Bratman, G.; Anderson, C.; Berman, M. G.; Cochran, B.; de Vries, S.; Flanders, J.; Folke, C.; Frumkin, F.; Gross, J.; Hartig, T.; Kahn Jr., P. H.; Kuo, M.; Lawler, J.; Levin, P. S.; Lindah, T.; Meyer-Lindenberg, A; Mitchell, R.; Ouyang, Z.; Roe, J.; Scarlett, L.; Smith, J.R.; van den Bosch, M.; Wheeler, B. W.; P. White, M. P.; Zheng, H. and Daily, G. C. (2019).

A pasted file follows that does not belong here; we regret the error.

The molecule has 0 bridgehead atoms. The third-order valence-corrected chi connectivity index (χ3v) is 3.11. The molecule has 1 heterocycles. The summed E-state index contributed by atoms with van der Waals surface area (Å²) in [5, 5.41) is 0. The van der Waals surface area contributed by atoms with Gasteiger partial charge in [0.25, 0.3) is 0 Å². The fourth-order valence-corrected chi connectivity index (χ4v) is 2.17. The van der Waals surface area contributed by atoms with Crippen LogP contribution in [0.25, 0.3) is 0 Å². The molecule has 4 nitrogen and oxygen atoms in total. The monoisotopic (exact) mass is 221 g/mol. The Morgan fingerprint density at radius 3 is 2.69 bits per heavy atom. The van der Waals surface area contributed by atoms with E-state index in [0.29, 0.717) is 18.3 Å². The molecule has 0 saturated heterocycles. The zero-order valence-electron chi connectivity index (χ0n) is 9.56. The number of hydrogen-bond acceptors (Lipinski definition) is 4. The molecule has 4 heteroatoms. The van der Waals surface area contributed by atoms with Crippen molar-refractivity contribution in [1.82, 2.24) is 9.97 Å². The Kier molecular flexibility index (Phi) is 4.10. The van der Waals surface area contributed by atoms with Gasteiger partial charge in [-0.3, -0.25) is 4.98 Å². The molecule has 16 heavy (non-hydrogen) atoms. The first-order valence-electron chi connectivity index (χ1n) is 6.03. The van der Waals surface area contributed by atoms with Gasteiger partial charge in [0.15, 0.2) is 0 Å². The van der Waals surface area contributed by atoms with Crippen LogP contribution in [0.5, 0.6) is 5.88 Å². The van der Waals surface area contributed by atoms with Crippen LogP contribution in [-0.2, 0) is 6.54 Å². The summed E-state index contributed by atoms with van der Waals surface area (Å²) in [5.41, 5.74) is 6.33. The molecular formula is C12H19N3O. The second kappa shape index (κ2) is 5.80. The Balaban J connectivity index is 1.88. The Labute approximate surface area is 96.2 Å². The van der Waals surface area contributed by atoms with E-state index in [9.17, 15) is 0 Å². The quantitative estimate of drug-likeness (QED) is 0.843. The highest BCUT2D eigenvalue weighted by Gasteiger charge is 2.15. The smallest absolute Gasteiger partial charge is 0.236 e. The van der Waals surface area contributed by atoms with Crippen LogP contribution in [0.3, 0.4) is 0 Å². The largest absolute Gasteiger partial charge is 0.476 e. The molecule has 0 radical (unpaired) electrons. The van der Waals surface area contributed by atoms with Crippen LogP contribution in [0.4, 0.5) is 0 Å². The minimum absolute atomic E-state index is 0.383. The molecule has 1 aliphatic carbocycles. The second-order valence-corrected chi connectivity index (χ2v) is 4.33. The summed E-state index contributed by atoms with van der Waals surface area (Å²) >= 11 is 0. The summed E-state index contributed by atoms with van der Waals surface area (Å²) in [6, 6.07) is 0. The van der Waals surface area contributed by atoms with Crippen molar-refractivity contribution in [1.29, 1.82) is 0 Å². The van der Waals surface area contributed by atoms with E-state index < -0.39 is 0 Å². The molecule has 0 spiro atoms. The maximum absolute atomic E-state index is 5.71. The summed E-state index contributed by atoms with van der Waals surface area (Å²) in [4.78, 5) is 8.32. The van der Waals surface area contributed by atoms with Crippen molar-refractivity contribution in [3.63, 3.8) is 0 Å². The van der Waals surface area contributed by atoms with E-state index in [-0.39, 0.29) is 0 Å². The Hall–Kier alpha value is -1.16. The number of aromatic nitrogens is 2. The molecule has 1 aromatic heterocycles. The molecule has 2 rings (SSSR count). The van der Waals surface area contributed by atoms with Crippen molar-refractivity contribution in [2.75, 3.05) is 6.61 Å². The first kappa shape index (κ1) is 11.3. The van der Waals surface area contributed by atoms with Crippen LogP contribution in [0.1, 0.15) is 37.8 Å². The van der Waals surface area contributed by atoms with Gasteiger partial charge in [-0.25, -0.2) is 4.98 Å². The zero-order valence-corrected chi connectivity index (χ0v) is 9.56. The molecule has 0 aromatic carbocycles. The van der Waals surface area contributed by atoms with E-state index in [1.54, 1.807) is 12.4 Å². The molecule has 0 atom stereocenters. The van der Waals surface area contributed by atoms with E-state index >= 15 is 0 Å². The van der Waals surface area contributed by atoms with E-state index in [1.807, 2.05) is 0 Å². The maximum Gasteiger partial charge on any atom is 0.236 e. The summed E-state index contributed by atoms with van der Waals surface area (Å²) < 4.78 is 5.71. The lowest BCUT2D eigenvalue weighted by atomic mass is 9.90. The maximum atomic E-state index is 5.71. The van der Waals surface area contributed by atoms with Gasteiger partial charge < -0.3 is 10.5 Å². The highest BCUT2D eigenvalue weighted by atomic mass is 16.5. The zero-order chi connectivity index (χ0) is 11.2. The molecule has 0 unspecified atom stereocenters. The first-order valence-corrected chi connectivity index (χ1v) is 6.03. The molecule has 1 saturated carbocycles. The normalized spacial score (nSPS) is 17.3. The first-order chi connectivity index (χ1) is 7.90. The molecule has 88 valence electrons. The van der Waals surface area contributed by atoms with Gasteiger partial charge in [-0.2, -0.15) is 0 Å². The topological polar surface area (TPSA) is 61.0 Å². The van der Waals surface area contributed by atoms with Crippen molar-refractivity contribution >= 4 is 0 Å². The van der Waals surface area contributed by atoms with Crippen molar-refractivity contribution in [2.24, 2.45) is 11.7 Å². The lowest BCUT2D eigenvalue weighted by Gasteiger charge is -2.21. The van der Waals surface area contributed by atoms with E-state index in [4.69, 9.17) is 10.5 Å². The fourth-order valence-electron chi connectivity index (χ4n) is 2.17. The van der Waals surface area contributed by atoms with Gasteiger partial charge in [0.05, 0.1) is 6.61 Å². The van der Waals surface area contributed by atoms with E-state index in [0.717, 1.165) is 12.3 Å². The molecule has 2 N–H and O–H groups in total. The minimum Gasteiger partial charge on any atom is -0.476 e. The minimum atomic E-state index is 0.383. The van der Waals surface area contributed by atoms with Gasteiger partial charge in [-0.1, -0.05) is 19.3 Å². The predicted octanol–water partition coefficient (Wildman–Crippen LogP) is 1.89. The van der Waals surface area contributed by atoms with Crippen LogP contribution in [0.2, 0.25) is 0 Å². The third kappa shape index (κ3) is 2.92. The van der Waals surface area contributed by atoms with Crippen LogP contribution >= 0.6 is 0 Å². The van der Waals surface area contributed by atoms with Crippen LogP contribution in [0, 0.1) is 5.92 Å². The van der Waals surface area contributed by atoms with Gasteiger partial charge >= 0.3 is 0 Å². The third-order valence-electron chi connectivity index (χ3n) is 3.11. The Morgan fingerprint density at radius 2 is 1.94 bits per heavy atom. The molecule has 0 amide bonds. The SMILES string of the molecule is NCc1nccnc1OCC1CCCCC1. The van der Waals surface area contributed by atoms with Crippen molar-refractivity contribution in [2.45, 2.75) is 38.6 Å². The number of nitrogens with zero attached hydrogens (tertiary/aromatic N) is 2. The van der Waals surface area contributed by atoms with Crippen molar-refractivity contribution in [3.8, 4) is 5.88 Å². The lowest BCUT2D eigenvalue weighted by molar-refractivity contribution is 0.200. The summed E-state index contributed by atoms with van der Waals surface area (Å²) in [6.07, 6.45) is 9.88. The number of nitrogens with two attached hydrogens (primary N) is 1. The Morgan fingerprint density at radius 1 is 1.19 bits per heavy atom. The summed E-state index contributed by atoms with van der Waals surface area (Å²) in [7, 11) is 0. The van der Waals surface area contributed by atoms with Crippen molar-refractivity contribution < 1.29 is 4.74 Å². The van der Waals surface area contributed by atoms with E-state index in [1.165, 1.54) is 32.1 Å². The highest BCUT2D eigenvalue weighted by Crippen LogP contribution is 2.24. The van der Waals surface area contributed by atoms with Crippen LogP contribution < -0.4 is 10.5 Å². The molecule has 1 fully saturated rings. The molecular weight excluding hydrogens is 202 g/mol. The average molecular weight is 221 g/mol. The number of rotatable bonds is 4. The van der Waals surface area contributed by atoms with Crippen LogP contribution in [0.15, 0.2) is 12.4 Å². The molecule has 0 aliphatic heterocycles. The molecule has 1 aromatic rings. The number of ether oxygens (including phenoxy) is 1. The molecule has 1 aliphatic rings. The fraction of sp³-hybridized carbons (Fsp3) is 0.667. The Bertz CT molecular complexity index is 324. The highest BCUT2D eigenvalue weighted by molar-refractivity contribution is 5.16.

A growing body of empirical evidence is revealing the value of nature experience for mental health. With rapid urbanization and declines in human contact with nature globally, crucial decisions must be made about how to preserve and enhance opportunities for nature experience. Here, we first provide points of consensus across the natural, social, and health sciences on the impacts of nature experience on cognitive functioning, emotional well-being, and other dimensions of mental health. We then show how ecosystem service assessments can be expanded to include mental health, and provide a heuristic, conceptual model for doing so.